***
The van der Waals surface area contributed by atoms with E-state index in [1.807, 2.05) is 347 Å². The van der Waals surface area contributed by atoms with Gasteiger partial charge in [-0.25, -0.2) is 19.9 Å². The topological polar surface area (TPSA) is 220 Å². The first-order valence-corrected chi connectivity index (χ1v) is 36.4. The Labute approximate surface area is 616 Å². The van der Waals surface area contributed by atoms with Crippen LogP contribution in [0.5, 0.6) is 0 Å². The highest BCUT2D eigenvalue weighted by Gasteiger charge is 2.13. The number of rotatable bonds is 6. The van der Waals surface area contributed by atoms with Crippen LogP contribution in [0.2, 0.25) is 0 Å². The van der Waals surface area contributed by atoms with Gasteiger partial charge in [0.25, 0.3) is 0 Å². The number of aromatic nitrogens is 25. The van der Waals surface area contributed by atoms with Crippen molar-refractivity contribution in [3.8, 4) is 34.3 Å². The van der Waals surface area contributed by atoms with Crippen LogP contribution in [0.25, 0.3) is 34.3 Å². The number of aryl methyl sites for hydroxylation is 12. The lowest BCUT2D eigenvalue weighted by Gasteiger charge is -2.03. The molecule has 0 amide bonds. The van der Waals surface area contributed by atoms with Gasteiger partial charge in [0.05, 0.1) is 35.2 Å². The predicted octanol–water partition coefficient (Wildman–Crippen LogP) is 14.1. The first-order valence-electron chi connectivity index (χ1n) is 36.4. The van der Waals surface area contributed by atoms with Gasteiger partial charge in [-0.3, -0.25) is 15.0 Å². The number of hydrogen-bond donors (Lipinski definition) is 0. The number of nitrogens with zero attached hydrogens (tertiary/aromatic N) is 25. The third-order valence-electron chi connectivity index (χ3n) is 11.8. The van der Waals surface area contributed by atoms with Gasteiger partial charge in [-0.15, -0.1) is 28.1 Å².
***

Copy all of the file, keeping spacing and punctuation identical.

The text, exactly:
The van der Waals surface area contributed by atoms with E-state index in [1.807, 2.05) is 347 Å². The van der Waals surface area contributed by atoms with Gasteiger partial charge in [-0.25, -0.2) is 19.9 Å². The topological polar surface area (TPSA) is 220 Å². The first-order valence-corrected chi connectivity index (χ1v) is 36.4. The Labute approximate surface area is 616 Å². The van der Waals surface area contributed by atoms with Crippen LogP contribution in [0.5, 0.6) is 0 Å². The highest BCUT2D eigenvalue weighted by Gasteiger charge is 2.13. The number of rotatable bonds is 6. The van der Waals surface area contributed by atoms with Crippen LogP contribution in [0.2, 0.25) is 0 Å². The van der Waals surface area contributed by atoms with Gasteiger partial charge in [0.25, 0.3) is 0 Å². The number of aromatic nitrogens is 25. The van der Waals surface area contributed by atoms with Crippen molar-refractivity contribution in [3.8, 4) is 34.3 Å². The van der Waals surface area contributed by atoms with Crippen LogP contribution in [0.25, 0.3) is 34.3 Å². The number of aryl methyl sites for hydroxylation is 12. The lowest BCUT2D eigenvalue weighted by Gasteiger charge is -2.03. The molecule has 0 amide bonds. The van der Waals surface area contributed by atoms with Gasteiger partial charge in [0.05, 0.1) is 35.2 Å². The predicted octanol–water partition coefficient (Wildman–Crippen LogP) is 14.1. The first-order valence-electron chi connectivity index (χ1n) is 36.4. The van der Waals surface area contributed by atoms with Gasteiger partial charge in [-0.3, -0.25) is 15.0 Å². The number of hydrogen-bond donors (Lipinski definition) is 0. The number of nitrogens with zero attached hydrogens (tertiary/aromatic N) is 25. The third-order valence-electron chi connectivity index (χ3n) is 11.8. The van der Waals surface area contributed by atoms with Gasteiger partial charge in [-0.15, -0.1) is 28.1 Å².